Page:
Mattermark explored data on more than 1.5 million potential entrepreneurs, limiting their scope to the San Francisco and New York areas, where Bloomberg does most of its business. First, they looked for people who had already worked at a start-up before, preferably with experience in technology or business management. Secondly, they narrowed their search to people who attended top-tier universities. Eventually, their data-mining yielded a short list of 350 entrepreneurs.
The Bloomberg/Mattermark research found the typical entrepreneur to be different from our image of a college undergraduate working out of his or her dorm room with no real-world experience.
- Middle-aged. Their potential entrepreneurs are more likely to be in their late 30’s, and 38 percent were over 40 years of age.
- Good employment record. The research revealed that people who had stayed in a job long-term were more likely to start their own business later.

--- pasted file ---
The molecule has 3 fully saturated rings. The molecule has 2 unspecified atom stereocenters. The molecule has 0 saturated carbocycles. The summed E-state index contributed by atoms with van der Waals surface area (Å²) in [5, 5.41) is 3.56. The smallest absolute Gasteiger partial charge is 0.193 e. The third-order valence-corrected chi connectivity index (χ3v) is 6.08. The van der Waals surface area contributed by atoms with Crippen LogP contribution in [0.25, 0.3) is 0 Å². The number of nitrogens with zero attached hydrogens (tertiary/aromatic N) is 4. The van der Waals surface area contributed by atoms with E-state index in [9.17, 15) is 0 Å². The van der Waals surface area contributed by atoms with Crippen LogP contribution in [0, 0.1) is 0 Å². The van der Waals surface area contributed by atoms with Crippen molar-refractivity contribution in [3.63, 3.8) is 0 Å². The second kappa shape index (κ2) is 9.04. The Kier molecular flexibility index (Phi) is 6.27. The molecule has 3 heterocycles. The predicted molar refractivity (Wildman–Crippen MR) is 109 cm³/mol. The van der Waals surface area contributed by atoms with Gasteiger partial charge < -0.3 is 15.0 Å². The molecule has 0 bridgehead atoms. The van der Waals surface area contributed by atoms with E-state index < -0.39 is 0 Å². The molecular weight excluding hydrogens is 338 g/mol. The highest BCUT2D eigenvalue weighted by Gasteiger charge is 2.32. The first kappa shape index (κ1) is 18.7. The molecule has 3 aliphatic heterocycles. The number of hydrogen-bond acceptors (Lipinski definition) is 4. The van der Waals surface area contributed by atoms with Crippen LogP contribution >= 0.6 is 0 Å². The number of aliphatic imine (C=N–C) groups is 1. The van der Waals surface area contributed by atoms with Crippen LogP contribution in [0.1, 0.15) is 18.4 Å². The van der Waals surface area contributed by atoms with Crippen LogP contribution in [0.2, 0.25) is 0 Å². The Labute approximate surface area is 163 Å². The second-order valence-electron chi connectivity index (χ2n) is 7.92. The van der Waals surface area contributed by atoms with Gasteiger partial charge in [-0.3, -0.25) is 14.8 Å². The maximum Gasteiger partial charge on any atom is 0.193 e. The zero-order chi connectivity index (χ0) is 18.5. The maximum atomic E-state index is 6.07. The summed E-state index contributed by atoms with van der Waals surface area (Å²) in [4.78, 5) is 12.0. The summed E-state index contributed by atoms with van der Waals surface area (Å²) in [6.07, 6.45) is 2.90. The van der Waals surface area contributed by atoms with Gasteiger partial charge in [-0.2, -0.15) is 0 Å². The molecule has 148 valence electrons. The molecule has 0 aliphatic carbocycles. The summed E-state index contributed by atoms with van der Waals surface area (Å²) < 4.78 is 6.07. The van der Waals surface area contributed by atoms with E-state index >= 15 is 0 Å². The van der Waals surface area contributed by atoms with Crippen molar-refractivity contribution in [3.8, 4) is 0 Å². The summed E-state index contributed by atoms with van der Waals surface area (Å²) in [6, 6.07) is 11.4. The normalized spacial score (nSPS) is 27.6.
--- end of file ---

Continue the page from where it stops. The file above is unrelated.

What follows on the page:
- Not necessarily a former CEO. Two-thirds of entrepreneurs had not held CEO or even senior positions before venturing out on their own.
While Bloomberg’s intention was to gain more potential entrepreneurs in which to invest, the results revealed by their research shed light on the diversity of entrepreneurship. “Contrary to conventional wisdom, being ‘stuck’ in the same company or position for a long time, even a decade, does not diminish your likelihood of becoming a business founder,” says Mattermark Co-founder Danielle Morrill.